Wildlife Wednesday , The Great Spotted Woodpecker
Woody , the Great Spotted Woodpecker is one of our regular visitors at the Meadow hide. He is a real favourite here at the hide and we think he is last years fledgling. It will be interesting to see if the parents return again this year and if they do , what will happen to Woody ? Here are a few of todays pictures……..
Meet the Model , Woody the Great Spotted Woodpecker
The Great spotted woodpecker , Dendrocopos major is one of three native woodpeckers here in the U.K ( the other two species are the Lesser spotted and Green woodpecker ) The Great spotted woodpecker is actually smaller than most people imagine being roughly the same size as a Blackbird. It’s easily confused with the lesser spotted woodpecker, which is much smaller (roughly sparrow-sized) and has distinctive white stripes on its back. The GSW have white cheeks with black lines underneath and a black cap. Males can be identified by a red patch on the back of the neck. They have a pale breast with black upper parts, and a bright red rump. Their wings are black with white spots. It has a wingspan of 34 to 38cm and an average weight of around 85g. The beak is thick and powerful. The average lifespan in the wild is approximately two years.
Great spotted woodpeckers can be found across mainland Britain, but are limited to the west of Ireland. Mature broadleaved woodland is prime habitat, but great spotted woodpeckers can be found in coniferous woodland and parks or gardens with plenty of mature trees. Listening out for the great spotted woodpecker’s distinctive drumming is the easiest way to tell if the species is around. You might also see the holes woodpeckers have made in tree trunks when hunting. Sightings in woodland are often fleeting, as these birds can be shy of humans. The best views are often available in gardens, where woodpeckers are attracted to feeders containing nuts, seeds and suet.
Insects are the great spotted woodpecker’s main prey. It uses its powerful beak to hammer holes in tree bark and then extracts beetle larvae with its long, flexible tongue. Caterpillars, adult beetles and spiders are also taken. In spring, the chicks and eggs of smaller birds are often eaten. Species that nest in tree cavities are targeted as woodpeckers can use their beaks to access these spaces. Nuts and seeds are also an important food source, particularly in winter. When woodpeckers hammer into wood to get at grubs, they also have another anatomical adaptation designed to help them feed. The roots of their tongues are coiled round the back of their skulls and can be extended a prodigious distance to harpoon insect larvae in their tunnels. The Great Spotted Woodpecker’s tongue protrudes 40mm beyond the tip of the bill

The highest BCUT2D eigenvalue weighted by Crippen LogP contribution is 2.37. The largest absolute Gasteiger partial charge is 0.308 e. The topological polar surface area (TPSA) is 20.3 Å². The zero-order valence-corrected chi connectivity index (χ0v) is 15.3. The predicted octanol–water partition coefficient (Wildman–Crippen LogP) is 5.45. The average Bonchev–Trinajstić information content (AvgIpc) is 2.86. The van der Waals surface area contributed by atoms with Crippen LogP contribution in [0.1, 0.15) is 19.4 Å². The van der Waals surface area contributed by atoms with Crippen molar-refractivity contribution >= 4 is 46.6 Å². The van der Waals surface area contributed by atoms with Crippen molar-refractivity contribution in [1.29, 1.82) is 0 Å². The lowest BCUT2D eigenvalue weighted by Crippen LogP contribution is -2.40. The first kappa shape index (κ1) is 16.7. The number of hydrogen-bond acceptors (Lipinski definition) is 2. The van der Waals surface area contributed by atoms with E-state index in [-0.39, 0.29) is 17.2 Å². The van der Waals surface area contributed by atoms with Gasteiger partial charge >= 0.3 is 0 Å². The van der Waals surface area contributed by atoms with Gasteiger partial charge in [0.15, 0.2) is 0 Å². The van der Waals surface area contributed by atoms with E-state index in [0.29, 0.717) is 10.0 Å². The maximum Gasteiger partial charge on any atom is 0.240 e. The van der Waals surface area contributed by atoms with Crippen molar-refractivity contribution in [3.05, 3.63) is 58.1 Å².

The great spotted woodpecker’s beak plays a key role in its breeding behaviour. Males use it to hammer against dead trees, making a drumming sound. This proclaims ownership of its territory, warning off any rivals. Such activity would cause brain damage among most birds, but woodpeckers have a shock-absorbing skull that means they are not affected by the impact. The beak is also used to excavate a nesting cavity within a tree. Once the hole is ready, four to six eggs are that measure 27 mm × 20 mm and weigh about 5.7 g .They are laid from mid-April to June. The eggs are incubated by either adult during the day and by the male at night,for 10–12 days before hatching. Both birds brood and feed the naked chicks and keep the nest clean. The young fledge in 20–23 days from hatching. Each parent then takes responsibility for feeding part of the brood for about ten days, during which time they normally remain close to the nest tree.
The great spotted woodpecker population is doing well and has increased by more than 300% since the 1970s. There are now around 25,000 to 30,000 pairs of these striking birds breeding in Britain. They do need woodland, but that does not mean they will not visit isolated groups of trees or even single ones if they have nice dead wood on them with lots of grubs to eat. A few pairs now breed in Ireland, making them a recent colonist. It’s thought the species may have benefited from an increase in dead wood caused by Dutch elm disease, as well as the availability of food in gardens. As this species relies on mature trees and woodland, it’s important that these habitats are protected to safeguard the great spotted woodpecker’s future.
Their current conservation status is green and as with most wildlife they are protected in law b the Wildlife and Countryside Act 1981.